on the water cooler

story by Niles Breuer, ’16

His tie was too tight.

It was nothing major, of course, nothing debilitating. Just that his wife pulled that extra little fraction of an inch so that his collar pressed into the side of his neck. Or maybe it was the collar itself. She never liked to spend the extra seven dollars on the shirts with the seventeen-and-a-half inch collars, so he always came up half-an-inch too short.

But it was fine. Just fine. The sort of thing you wouldn’t notice. Unless, of course, you happened to be sitting in your office waiting for Mohan to get back to you with those quarterly sales reports so that you could do your job. In that case, it was the sort of thing you noticed.

You would also notice that poster you put up when you first came to the office, the picture from On the Waterfront. Truly a classic. Maybe. At least, that’s what that film major said who you met on that information session for summer abroad during your sophomore year in college before you decided not to go because there was a chance it could have jeopardized your plan for a four-year graduation. Something about the plight of the common man and striving and love. A half-forgotten line about being a contender. That had to be the basics of a great piece of cinema, right? Sadly, you never got around to testing out that theory on the film major, because he decided to spend his semester in Paris and never came back, wasted his days away looking out over the city while a young woman called to him from inside the apartment, her voice wafting out onto the balcony, asking him to come back to bed. But he doesn’t, not just then, although almost nothing would make him happier. Because the one thing that would make him happier happened to be right there in front of him. But not the city. Something else.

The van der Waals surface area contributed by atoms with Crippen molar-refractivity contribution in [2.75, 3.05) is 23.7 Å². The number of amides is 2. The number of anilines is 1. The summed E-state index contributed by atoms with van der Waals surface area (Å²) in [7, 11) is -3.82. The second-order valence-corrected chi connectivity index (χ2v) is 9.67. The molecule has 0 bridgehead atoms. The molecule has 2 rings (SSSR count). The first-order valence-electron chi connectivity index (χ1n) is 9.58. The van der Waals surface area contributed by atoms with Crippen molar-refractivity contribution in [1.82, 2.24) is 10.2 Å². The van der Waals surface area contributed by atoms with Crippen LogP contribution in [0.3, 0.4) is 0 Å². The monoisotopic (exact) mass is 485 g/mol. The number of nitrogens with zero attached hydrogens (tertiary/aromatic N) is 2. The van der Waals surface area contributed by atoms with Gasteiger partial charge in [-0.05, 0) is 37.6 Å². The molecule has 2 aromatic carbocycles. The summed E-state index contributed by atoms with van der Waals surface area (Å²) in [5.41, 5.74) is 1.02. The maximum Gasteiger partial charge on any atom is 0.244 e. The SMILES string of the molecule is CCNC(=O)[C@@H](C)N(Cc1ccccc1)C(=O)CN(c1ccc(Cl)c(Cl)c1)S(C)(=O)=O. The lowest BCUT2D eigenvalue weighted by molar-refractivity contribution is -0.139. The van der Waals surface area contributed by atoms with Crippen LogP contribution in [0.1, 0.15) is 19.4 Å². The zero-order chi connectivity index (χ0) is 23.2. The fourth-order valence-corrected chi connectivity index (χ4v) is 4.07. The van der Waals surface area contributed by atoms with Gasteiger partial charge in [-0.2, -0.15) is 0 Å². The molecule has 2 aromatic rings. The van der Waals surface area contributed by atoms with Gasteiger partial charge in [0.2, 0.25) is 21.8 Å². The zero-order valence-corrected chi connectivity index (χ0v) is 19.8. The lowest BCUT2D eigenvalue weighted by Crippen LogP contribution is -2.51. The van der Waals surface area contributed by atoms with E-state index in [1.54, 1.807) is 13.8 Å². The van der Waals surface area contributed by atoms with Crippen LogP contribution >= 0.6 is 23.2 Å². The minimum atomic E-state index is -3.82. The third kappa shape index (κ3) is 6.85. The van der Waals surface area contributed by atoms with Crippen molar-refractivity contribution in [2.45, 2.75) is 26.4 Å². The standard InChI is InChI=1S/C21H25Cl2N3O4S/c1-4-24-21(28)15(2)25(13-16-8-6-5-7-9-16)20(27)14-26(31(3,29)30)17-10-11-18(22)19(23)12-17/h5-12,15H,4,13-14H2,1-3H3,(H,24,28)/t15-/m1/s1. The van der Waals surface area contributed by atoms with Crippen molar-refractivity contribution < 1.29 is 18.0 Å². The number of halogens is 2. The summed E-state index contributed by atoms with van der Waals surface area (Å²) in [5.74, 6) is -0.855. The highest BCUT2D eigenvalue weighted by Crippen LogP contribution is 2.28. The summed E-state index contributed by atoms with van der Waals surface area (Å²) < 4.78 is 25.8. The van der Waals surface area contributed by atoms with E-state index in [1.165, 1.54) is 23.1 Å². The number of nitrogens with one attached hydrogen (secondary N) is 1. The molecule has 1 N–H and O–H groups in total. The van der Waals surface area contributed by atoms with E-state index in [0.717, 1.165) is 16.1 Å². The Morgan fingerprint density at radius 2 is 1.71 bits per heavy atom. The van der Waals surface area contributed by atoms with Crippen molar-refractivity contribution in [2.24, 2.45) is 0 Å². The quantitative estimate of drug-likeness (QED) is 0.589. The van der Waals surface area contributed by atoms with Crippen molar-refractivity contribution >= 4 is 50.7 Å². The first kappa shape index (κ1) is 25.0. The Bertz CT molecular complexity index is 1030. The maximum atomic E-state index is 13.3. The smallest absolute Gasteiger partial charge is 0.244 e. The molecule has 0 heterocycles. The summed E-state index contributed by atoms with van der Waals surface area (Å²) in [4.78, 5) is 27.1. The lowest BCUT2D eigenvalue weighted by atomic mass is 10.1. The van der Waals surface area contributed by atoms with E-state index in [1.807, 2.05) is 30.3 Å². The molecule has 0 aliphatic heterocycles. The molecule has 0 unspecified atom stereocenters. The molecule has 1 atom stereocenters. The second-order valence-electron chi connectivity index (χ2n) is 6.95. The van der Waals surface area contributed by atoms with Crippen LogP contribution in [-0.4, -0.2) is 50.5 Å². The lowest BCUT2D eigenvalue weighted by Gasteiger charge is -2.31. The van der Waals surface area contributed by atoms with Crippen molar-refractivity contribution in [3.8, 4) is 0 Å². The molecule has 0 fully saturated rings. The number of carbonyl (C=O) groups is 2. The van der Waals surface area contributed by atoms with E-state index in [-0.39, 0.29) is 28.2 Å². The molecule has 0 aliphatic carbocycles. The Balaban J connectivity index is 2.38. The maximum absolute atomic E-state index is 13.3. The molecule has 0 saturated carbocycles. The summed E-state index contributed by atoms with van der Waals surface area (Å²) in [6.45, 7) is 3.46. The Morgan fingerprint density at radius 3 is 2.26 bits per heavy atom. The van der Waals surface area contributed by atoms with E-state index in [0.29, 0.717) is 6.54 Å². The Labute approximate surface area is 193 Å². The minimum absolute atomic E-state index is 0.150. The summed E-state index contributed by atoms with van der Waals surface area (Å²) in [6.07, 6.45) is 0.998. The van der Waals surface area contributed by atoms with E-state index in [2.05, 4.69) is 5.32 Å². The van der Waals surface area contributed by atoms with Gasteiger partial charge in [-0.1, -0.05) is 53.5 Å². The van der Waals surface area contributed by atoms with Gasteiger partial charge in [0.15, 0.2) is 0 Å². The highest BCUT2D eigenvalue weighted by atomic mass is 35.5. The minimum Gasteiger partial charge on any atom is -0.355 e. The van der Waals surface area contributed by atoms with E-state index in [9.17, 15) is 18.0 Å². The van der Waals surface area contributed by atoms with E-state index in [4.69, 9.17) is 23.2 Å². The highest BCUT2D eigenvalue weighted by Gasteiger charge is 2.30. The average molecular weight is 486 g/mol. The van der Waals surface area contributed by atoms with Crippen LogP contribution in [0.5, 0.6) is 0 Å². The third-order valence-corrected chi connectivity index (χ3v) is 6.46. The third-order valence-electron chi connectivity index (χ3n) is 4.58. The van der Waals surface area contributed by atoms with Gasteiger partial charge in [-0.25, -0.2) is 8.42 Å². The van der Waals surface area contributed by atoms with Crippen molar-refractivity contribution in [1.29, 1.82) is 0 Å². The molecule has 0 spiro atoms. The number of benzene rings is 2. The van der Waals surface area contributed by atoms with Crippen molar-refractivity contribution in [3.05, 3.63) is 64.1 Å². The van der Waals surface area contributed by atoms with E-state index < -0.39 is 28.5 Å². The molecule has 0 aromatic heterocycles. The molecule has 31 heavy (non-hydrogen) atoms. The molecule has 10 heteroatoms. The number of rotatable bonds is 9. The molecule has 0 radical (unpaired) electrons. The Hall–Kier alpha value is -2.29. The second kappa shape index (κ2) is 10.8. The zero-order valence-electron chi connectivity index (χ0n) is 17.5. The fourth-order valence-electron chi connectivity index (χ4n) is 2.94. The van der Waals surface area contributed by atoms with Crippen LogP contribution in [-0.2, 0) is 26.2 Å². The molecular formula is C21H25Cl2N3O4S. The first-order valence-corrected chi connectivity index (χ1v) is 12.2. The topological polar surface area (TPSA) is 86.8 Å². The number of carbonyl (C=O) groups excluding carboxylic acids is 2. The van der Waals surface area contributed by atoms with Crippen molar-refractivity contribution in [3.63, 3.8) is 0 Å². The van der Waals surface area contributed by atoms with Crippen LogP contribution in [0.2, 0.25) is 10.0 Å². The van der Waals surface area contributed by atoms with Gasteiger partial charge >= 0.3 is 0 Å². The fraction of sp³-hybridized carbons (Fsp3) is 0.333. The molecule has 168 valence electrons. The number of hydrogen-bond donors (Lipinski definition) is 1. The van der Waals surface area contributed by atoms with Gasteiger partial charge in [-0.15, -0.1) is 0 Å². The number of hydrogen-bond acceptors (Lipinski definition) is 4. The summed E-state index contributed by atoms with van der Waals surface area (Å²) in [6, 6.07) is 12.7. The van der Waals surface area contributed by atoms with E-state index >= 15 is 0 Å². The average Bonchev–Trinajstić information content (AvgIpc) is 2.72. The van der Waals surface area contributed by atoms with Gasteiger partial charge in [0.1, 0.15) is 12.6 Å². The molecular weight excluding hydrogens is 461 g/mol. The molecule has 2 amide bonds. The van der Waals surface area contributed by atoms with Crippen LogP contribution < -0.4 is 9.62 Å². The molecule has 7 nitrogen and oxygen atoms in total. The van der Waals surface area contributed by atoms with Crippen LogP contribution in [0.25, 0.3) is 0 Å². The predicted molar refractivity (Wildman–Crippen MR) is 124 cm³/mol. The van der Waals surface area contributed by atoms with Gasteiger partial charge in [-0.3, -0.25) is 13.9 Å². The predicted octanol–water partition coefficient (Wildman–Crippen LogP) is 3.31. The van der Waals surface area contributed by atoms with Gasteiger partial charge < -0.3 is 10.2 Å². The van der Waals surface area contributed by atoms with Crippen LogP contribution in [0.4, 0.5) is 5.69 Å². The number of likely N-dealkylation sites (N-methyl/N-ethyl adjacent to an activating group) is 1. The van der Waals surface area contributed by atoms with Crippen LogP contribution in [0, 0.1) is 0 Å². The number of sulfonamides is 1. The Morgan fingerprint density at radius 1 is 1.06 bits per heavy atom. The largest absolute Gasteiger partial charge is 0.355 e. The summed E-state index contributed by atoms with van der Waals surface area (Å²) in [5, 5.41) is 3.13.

Or, maybe, you’d notice the park across the street, the one with all of the monkey bars and parallel bars and all those other kinds of bars that you didn’t really understand. The one your wife suggested you avoid because it was frequented with “undesirables.” It wasn’t even the bad park, though, honey. The bad one was down on Washington right next to the Chinese place you were pretty sure was a front for the Mob, so you stayed away from there. No, these weren’t bad people, just people with different priorities. People who cared more about pull-ups and dips and seeing how they could test and control and push their bodies than how much they could push pencils or stretch the importance of their jobs when they came home in the evening, because Daddy’s work is really important, sweetie, but he can’t explain it right now because corporate earnings reports aren’t a good story before bedtime.